Police have issued a ban on all public gatherings to control the spread of the disease

Patients await treatment at a makeshift cholera clinic in Harare on September 11 2018. Picture: REUTERS/Philimon Bulawayo
Patients await treatment at a makeshift cholera clinic in Harare on September 11 2018. Picture: REUTERS/Philimon Bulawayo

Harare — Zimbabwe’s government has declared a state of emergency over a cholera outbreak that has left at least 21 dead and thousands ill.

The disease has mainly affected the capital Harare where high-density suburbs have been most hit.

It has also brought back memories of 2008 during the country’s worst economic crisis when the World Health Organisation (WHO) said about 500 people perished from the disease. Ten years on, Zimbabwe’s health sector is still paralysed and the outbreak has become yet another headache for President Emmerson Mnangagwa.

Health minister Obadiah Moyo told journalists on Tuesday, after visiting a treatment camp, that the government is concerned that the disease is spreading fast. "We are declaring an emergency for Harare. This will enable us to contain cholera and typhoid in the city as quickly as possible. We do not want further deaths, so if we do not create this disaster emergency situation, we will continue losing lives."

He blamed the disease on a poor sewerage system, as well as workers that slept on duty. "Someone slept on duty and this is one of the problems we must tackle as Zimbabwe. People must work. This whole problem is a result of blocked sewers and these were reported, but were never repaired for at least two months."

Moyo said the government is also clamping down on illegal food vending, which is a source of income for thousands of unemployed Zimbabweans who eke out a living in informal ways.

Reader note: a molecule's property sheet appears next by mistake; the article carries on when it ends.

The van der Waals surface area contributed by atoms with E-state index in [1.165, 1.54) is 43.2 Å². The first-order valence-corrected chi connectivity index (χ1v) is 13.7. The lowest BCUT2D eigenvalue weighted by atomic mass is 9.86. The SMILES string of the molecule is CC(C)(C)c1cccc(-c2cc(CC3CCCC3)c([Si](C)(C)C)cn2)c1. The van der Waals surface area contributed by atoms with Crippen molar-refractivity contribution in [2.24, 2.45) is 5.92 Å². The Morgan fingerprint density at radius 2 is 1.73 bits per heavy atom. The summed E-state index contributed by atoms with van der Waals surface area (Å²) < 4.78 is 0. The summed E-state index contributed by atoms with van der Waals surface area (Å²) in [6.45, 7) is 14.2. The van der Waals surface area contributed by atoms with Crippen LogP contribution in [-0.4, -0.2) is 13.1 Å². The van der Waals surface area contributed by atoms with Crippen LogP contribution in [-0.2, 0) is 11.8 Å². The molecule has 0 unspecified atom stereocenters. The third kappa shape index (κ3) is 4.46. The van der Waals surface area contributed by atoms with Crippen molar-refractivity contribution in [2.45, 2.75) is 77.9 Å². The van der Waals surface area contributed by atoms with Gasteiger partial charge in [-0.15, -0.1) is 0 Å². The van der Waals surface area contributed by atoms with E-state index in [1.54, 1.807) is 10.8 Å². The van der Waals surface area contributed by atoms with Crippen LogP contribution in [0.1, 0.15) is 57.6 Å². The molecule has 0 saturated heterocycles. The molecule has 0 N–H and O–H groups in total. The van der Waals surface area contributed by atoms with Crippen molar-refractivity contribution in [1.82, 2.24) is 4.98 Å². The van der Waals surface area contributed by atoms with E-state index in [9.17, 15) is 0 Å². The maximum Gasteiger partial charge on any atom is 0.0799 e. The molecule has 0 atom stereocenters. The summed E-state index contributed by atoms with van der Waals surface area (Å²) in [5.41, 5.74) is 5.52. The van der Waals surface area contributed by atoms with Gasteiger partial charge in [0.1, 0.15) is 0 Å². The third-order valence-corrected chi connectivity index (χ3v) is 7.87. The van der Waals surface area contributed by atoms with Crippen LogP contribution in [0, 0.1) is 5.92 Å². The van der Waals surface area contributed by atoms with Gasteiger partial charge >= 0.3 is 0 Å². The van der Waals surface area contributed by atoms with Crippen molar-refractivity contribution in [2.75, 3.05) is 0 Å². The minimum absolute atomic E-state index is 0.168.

Public gatherings

The police have issued a ban on all public gatherings in Harare to control the spread of the disease. In a statement, the national police spokesperson Charity Charamba urged members of the public to take heed of the ban as it would assist in alleviating the spread of cholera, but did not say how long the ban would last.

Opposition leader Nelson Chamisa had planned to hold a rally on Saturday where he may take a mock presidential oath, three weeks after Mnangagwa was inaugurated following a court decision upholding his disputed election victory. His spokesperson could not comment immediately as to whether this will still take place.

Chamisa visited clinics where cholera patients were being treated on Wednesday and called for collaboration between city health officials and the government. Health minister Moyo told a meeting of government departments dealing with the outbreak that more than 3,000 people have been infected with cholera and the disease has now spread outside the capital.

This is the biggest cholera outbreak since 2008 when 4,000 people died and more than 40,000 were treated for this disease, according to ministry of health data.

With Reuters

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